Operators Of State Veterans Home In Big Spring File For Voluntary Bankruptcy

Operators Of State Veterans Home In Big Spring File For Voluntary Bankruptcy

Anum Valliani

NewsWest 9

BIG SPRING - Issues with veterans care have been making headlines recently but this one is a little different. The operators for a State Veterans Home in Big Spring have filed for bankruptcy and they chose to do it.

The motion was filed earlier this week. Now, the Lamun-Lusk Sanchez State Veterans Home is among three that is seeking a Chapter 11 bankruptcy.

"It's a financial restructuring of the company, they're not liquidating their assets," Jim Suydam, who's the Press Secretary for the Veterans Land Board, said. The Board oversees the eight homes in the state.

Officials said it was a voluntary move to reorganize the company, one that will not impair the residents quality of care, nor impact workers pay.

"It's business as usual," Suydam said, adding that they filed for this bankruptcy in order to make sure operations weren't affected.

The Sears Methodist Retirement System made the request for the three homes it operates in Texas. The others grouped into the filing include the ones in El Paso and McAllen.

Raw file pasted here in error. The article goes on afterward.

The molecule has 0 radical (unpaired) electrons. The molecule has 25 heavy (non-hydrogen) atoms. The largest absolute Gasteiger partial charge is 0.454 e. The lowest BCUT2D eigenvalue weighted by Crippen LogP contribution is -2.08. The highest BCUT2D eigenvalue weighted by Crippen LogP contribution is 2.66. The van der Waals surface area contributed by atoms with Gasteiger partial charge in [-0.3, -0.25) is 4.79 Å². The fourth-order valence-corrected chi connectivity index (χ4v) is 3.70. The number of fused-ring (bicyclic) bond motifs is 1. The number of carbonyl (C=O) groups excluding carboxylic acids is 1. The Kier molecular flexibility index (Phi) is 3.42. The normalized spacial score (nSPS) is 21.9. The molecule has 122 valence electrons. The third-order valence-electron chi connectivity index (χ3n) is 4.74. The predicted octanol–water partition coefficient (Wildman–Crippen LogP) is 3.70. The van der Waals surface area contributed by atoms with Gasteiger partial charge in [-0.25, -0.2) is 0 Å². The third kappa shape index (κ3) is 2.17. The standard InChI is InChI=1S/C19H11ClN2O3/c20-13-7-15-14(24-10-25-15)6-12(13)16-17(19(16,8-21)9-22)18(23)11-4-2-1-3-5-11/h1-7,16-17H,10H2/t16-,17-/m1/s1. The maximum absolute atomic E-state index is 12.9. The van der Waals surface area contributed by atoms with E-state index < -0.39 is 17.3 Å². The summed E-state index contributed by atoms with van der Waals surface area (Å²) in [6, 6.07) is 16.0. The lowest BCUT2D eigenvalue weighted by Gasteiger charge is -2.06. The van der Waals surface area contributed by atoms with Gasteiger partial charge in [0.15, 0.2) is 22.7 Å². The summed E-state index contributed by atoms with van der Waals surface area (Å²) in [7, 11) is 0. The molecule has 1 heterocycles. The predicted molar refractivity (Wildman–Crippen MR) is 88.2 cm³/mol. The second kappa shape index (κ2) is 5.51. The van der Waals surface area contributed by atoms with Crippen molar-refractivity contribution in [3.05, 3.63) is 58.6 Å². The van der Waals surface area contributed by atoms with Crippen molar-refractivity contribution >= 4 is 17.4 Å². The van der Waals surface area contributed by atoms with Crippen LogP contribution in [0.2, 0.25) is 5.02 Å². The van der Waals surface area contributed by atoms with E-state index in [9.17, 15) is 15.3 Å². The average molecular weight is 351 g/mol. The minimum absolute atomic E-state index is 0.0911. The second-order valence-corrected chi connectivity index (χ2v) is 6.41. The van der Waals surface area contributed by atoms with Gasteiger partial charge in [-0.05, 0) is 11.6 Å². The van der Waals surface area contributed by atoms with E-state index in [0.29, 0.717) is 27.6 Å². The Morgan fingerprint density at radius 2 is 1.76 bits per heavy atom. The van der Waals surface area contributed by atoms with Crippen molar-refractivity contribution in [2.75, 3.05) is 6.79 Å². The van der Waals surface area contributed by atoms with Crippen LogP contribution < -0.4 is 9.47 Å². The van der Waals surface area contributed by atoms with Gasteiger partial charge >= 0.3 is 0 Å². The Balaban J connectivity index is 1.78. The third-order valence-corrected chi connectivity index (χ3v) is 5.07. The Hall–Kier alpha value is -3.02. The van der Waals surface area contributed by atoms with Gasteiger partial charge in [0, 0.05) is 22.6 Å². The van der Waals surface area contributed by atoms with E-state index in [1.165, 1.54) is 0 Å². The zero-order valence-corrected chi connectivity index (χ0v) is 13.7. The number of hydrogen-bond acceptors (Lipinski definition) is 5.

NewsWest 9 had initially received reports that the home is being investigated for misuse of government funds and representatives want to make it clear that to their knowledge, it is not true.

"That is a very concerning allegation. If anyone has such information, I would encourage them, I would strongly encourage them, to make a report with the Veterans Land Board or with us or with both of us to make certain that information comes forward," Melody Chatelle, Spokesperson for the System, said.

Officials said specifics to the process are hard to determine because its still early on. The process could take months to resolve but officials are hoping that no veterans will be affected.  

"We plan to emerge an even stronger organization on the other side of this. In the meantime, we will continue to operate and serve our veterans and provide the outstanding care that we do," Chatelle said.

The system had their first hearing Thursday where the court has instructed for them to continue paying vendors as planned. It's unknown whether they will need some help with funding from the state.

"We're in good standing with the state and with the community and look forward to continuing business as usual. We will always, always be working on making sure we have the right people on our campuses that deliver the care that the veterans deserve," Chatelle said.